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Gun Possession Charges in Indiana
Indiana has some of the least restrictive firearm laws in the country. However, that does not mean your ability to buy, possess, or carry a handgun, rifle, or shotgun is unlimited. There are numerous regulations you need to adhere to as a gun owner to avoid criminal charges. If you transport a handgun in a vehicle incorrectly or accidentally take your gun with you onto public property without a license, you could find yourself facing misdemeanor charges. For more serious incidents, such as having your handgun too close to a school, you could be charged with a felony.
Your response to gun possession charges should be to immediately seek legal advice. An experienced gun rights attorney at GDS Law Group, LLP will thoroughly review your situation and determine the best way to move forward. We firmly believe in your right to bear arms and will aggressively defend this right in court. Contact us today online or call 765-313-7092to schedule your free consultation.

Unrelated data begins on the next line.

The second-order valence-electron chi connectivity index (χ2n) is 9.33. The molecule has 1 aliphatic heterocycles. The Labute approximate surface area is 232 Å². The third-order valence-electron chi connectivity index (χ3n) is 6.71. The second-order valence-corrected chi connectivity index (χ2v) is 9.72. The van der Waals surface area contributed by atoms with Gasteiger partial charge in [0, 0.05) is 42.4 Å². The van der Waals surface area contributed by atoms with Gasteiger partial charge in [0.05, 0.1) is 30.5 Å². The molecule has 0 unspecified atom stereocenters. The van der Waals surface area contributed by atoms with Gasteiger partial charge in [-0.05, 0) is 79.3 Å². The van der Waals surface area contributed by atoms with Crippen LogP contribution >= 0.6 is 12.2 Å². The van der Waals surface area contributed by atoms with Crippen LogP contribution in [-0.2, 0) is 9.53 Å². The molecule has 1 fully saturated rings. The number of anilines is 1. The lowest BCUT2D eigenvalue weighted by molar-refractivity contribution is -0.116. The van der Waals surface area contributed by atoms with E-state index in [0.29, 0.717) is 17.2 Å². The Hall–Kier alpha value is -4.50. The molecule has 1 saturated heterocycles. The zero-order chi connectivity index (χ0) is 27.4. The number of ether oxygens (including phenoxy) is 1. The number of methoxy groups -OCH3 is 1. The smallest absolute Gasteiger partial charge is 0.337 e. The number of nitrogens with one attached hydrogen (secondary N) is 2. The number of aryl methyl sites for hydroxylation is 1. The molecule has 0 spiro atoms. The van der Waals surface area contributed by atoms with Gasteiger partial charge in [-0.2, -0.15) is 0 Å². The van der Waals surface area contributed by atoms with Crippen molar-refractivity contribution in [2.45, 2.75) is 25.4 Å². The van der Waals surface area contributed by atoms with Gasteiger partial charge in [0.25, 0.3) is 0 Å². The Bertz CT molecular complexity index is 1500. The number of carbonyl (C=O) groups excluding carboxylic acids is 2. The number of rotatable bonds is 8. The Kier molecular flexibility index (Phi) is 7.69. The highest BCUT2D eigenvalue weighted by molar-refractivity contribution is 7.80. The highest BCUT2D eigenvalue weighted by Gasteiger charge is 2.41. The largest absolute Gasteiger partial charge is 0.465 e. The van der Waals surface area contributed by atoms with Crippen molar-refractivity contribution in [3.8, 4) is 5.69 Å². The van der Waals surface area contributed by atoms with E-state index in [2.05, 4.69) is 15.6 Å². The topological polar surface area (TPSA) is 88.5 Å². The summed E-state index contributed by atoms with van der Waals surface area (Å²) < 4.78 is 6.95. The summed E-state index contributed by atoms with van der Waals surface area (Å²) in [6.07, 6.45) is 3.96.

Indiana Gun Ownership Rights
As an adult in Indiana, you are free to carry guns on your own private property or another person’s private property, so long as you have the owner’s permission (IC §35-47-2-1). You can also carry one or more firearms for hunting or target shooting, though you must transport them properly. If you wish to carry a firearm in public, either openly or concealed, then you need to be an authorized professional or obtain a permit.
If you are a minor, then you may possess a firearm on your parent’s private property with their permission. You can also possess a gun while target shooting or hunting. In almost all other situations, having a firearm as a minor is prohibited.
Properly transporting firearms is essential to avoid unnecessary charges. You can carry a handgun in a vehicle when it is unloaded, not readily accessible, and in a secure case. The exception to this transportation rule is if you have a license to carry the weapon, in which case it may be loaded and accessible in your vehicle.
Any violation of the law regarding when and where you can possess a firearm will result in a Class A misdemeanor charge, punishable by up to one year in jail and fines reaching $5,000. However, if you face gun possession charges a second time, have a felony conviction on your record, or possess a firearm on school property, you will be charged with a Level 5 felony, which can be penalized with between one and six years in prison and fines up to $10,000.
Indiana Firearm Offenses
At GDS Law Group, LLP, our gun rights lawyers have handled all types of firearm-related charges, including: